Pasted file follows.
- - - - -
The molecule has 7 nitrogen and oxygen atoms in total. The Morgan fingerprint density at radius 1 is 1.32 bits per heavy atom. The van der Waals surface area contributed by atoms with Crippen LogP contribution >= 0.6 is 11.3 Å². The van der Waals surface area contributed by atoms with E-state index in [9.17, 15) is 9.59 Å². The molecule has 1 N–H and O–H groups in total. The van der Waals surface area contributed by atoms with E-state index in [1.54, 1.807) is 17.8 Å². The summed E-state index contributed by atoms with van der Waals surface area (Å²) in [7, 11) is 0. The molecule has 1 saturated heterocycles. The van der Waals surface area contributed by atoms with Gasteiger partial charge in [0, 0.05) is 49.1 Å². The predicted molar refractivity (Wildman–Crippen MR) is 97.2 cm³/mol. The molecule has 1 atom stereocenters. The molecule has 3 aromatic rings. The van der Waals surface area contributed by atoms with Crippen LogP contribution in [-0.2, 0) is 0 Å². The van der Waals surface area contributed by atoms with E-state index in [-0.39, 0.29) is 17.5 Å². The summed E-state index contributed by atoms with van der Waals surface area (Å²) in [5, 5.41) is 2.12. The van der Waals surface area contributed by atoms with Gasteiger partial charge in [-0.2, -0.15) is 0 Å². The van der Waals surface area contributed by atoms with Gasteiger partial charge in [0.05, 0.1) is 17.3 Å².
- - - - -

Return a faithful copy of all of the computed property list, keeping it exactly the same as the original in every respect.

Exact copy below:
The molecule has 7 nitrogen and oxygen atoms in total. The Morgan fingerprint density at radius 1 is 1.32 bits per heavy atom. The van der Waals surface area contributed by atoms with Crippen LogP contribution >= 0.6 is 11.3 Å². The van der Waals surface area contributed by atoms with E-state index in [9.17, 15) is 9.59 Å². The molecule has 1 N–H and O–H groups in total. The van der Waals surface area contributed by atoms with E-state index in [1.54, 1.807) is 17.8 Å². The summed E-state index contributed by atoms with van der Waals surface area (Å²) in [7, 11) is 0. The molecule has 1 saturated heterocycles. The van der Waals surface area contributed by atoms with Gasteiger partial charge in [0, 0.05) is 49.1 Å². The predicted molar refractivity (Wildman–Crippen MR) is 97.2 cm³/mol. The molecule has 1 atom stereocenters. The molecule has 3 aromatic rings. The van der Waals surface area contributed by atoms with Crippen LogP contribution in [-0.2, 0) is 0 Å². The van der Waals surface area contributed by atoms with E-state index in [-0.39, 0.29) is 17.5 Å². The summed E-state index contributed by atoms with van der Waals surface area (Å²) in [5, 5.41) is 2.12. The van der Waals surface area contributed by atoms with Gasteiger partial charge in [-0.2, -0.15) is 0 Å². The van der Waals surface area contributed by atoms with Gasteiger partial charge in [0.05, 0.1) is 17.3 Å².